After a mostly silent draft from a trade standpoint, even if Stan Bowman and Doug Wilson made a lot of teal and red clad sphincters audibly clench when they approached the registry table, it appears that Bowman is going one of two directions. The first option is that he’s going to allow this group, which for all of their faults were a goal away from another Cup Final berth against an inferior opponent, another crack at the Chalice minus some deadweight and augment as the deadline approaches. Or he’s going to let the market get set tomorrow in a barren UFA market place and parlay some of his cost-controlled assets into greater return and/or cap space.
One thing that has become abundantly clear however, is that the West is figuring out it’s going to take real, adult center depth to get by the Kings, and their southern California rivals the Ducks have made some serious improvements down the middle. Red Assed Uncle Bob Murray has slotted Ryan Kesler and Nate Thompson, a real bottom six center who went unheralded in Tampa, without losing anything of consequence from his roster that’d won two straight division titles. And that’s neglecting to include Andrew Cogliano, a natural center who for some reason spent a significant amount of time on the wing last year. Not to mention what San Jose has in Thornton-Coutoure-Pavelski, provided Doug Wilson doesn’t do something profoundly idiotic (albeit beneficial to the West).
So the primary focus of the shopping list will again be the center position, with basically only one wing even potentially on the list (spoiler alert: it’s Jarome Iginla), and a backup goalie. While Raanta’s first trip through the league before the turn of the year was fine, once Crawford returned, things got ugly and bad for the Finnish netminder, and the Hawks may want an insurance policy that isn’t Jason Labarbera. But the blue line and the wings are where the Hawks have a lot of cheap depth in the organization, and for them to continue to retain their core pieces, that talent has to contribute.
- Jarome Iginla – RW – Bruins – Given the way Iggy’s contract was structured with Boston and that the cap didn’t raise as much as anticipated, the B’s are left eating a serious amount of bonus overage and are unlikely to sign Iginla, who was once again productive, hitting the 30 goal mark at age 37. But the Hawks have two right wings in Hossa and Kane, and the only hope to land Iggy is to sell him on a cheap contract and Cup chase from a third line role. It’d be a sentimental bone to throw one of the most respected players in the league, but again, the Hawks probably have too much depth on the wings to make it feasible.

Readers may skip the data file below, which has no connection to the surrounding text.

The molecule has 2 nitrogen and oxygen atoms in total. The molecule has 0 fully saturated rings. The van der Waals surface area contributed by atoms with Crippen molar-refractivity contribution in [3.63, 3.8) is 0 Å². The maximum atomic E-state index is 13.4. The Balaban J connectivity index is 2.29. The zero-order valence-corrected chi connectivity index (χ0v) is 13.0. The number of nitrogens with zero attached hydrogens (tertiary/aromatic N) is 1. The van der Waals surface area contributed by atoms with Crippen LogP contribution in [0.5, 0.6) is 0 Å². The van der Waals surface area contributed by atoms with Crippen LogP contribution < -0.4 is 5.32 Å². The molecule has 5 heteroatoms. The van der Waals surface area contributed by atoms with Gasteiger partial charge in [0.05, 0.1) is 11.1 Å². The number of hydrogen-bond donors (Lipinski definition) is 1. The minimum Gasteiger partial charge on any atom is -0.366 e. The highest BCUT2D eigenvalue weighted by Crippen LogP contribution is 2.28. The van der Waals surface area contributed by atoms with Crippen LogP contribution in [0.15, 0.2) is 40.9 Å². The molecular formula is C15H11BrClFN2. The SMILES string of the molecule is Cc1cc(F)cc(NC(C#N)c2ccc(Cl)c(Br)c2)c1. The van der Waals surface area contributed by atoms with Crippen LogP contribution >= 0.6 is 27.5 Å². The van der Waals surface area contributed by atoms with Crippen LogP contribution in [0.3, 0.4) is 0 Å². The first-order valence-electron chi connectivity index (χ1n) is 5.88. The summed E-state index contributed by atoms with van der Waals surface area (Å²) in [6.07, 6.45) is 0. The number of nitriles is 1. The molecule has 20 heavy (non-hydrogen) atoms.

- Chad Johnson – Bruins – This could be the second straight summer that the B’s could watch Tuuka Rask’s backup walk in free agency after benefiting by playing behind one of the tightest defenses in the league after Anton Khudobin did so last summer. Khudobin shined during Cam Ward’s utterly predictable stints on the shelf, and Johnson may seek an opportunity to do the same. Johnson started 23 games for the B’s and posted a .925 save percentage for just $600K, which is as ideal of a stat line for a backup goalie on a team with a clear #1. At 28, however, he’s in an interesting middle ground, where he’ll need to decide what he is, whether he’s comfortable as a backup and make around a million bucks, or take a stab at a starter’s role.
- Ray Emery – Flyers – Ahh, everyone’s friend Ray M. Murray. Razor had a rough year in Philly, well, because he was a goalie for the Flyers and that’s just what happens. But he and Crawford obviously have a good rapport here, and there’s an element of the a known evil versus an unknown one, and Emery’s lateral mobility issues are well documented. But he’d be cheap, that’s for sure.